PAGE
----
Mercedes-Benz W100 Type 600 Pullman. Production: 1963-1981, pullman, engine: V8, 6330 cc, 250 HP
The Mercedes-Benz 600 (W100) is a line of ultra-luxury cars produced by Daimler-Benz from 1963 to 1981. The forerunner of the modern Maybach marque, the Grosser Mercedes (“Grand Mercedes”) succeeded the Type 300d “Adenauer” as the company’s flagship model.
It was positioned above the 300-series Mercedes-Benz W112 in price, amenities, and status. Its few competitors included British and American equivalents such as Rolls-Royce, Bentley, Lincoln Continental, Cadillac Series 75, and Imperial. It was well known for its ownership among celebrities and political leaders throughout the late 20th century.
Generally, the short-wheelbase (SWB) models were designed to be owner-driven, whereas the long-wheelbase (LWB) and limousine models, often incorporating a central divider with power window, were intended for chauffeur operation.
The 600’s great size, weight, and numerous hydraulically driven amenities required more power than Mercedes’ largest engine at that time, the 3-litre 6-cylinder M189, could produce. A new V8 with more than twice the capacity was developed, the 6.3 L M100. It featured single overhead camshafts (SOHC) and a Bosch-made intermittently injecting multipoint manifold injection. It developed 250 PS (184 kW; 247 hp).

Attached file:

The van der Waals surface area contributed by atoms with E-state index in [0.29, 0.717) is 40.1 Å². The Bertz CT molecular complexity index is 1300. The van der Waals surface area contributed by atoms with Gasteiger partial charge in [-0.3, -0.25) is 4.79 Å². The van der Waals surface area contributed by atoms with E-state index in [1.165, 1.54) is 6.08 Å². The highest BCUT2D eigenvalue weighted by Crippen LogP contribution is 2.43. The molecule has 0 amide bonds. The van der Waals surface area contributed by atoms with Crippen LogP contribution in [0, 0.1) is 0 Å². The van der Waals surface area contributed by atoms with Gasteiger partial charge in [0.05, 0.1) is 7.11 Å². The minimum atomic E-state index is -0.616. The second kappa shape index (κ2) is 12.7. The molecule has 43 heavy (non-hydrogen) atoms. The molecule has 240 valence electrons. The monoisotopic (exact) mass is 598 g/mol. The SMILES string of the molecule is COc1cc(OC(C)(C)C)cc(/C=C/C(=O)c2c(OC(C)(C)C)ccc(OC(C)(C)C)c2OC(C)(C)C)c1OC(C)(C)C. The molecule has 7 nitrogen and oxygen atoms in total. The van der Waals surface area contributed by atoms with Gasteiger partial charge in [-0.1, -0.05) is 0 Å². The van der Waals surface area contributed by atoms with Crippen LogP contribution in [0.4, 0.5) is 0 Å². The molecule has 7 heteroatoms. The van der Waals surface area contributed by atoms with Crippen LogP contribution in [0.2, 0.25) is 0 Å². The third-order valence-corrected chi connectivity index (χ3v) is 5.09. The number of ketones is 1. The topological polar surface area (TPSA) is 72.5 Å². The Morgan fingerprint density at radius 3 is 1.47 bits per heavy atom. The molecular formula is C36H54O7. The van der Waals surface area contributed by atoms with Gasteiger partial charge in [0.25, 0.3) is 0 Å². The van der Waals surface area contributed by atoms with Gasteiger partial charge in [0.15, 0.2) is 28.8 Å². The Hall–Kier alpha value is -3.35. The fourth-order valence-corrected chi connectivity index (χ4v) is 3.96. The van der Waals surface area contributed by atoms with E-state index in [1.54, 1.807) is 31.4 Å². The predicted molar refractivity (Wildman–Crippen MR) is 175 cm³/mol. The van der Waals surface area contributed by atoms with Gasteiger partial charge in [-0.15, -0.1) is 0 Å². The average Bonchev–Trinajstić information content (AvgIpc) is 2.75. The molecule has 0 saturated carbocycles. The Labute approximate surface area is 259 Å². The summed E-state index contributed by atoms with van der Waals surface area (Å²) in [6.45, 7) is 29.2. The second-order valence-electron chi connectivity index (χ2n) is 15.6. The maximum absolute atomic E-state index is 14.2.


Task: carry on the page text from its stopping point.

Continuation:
The 600’s complex 150-bar (2,176 psi) hydraulic pressure system powered the automobile’s windows, seats, sun-roof, boot lid, and automatically closing doors. Adjustable air suspension delivered excellent ride quality and sure handling over any road surface.
In 1968 the M-100 engine and pneumatic suspension were fitted to the much smaller but still substantial W109 300SEL 6.3, creating the world’s fastest four-door saloon. In 1975 a larger 6.9 litre version of M-100 was installed in the W116 Mercedes-Benz 450SEL 6.9 and air suspension was replaced with a hydraulic suspension.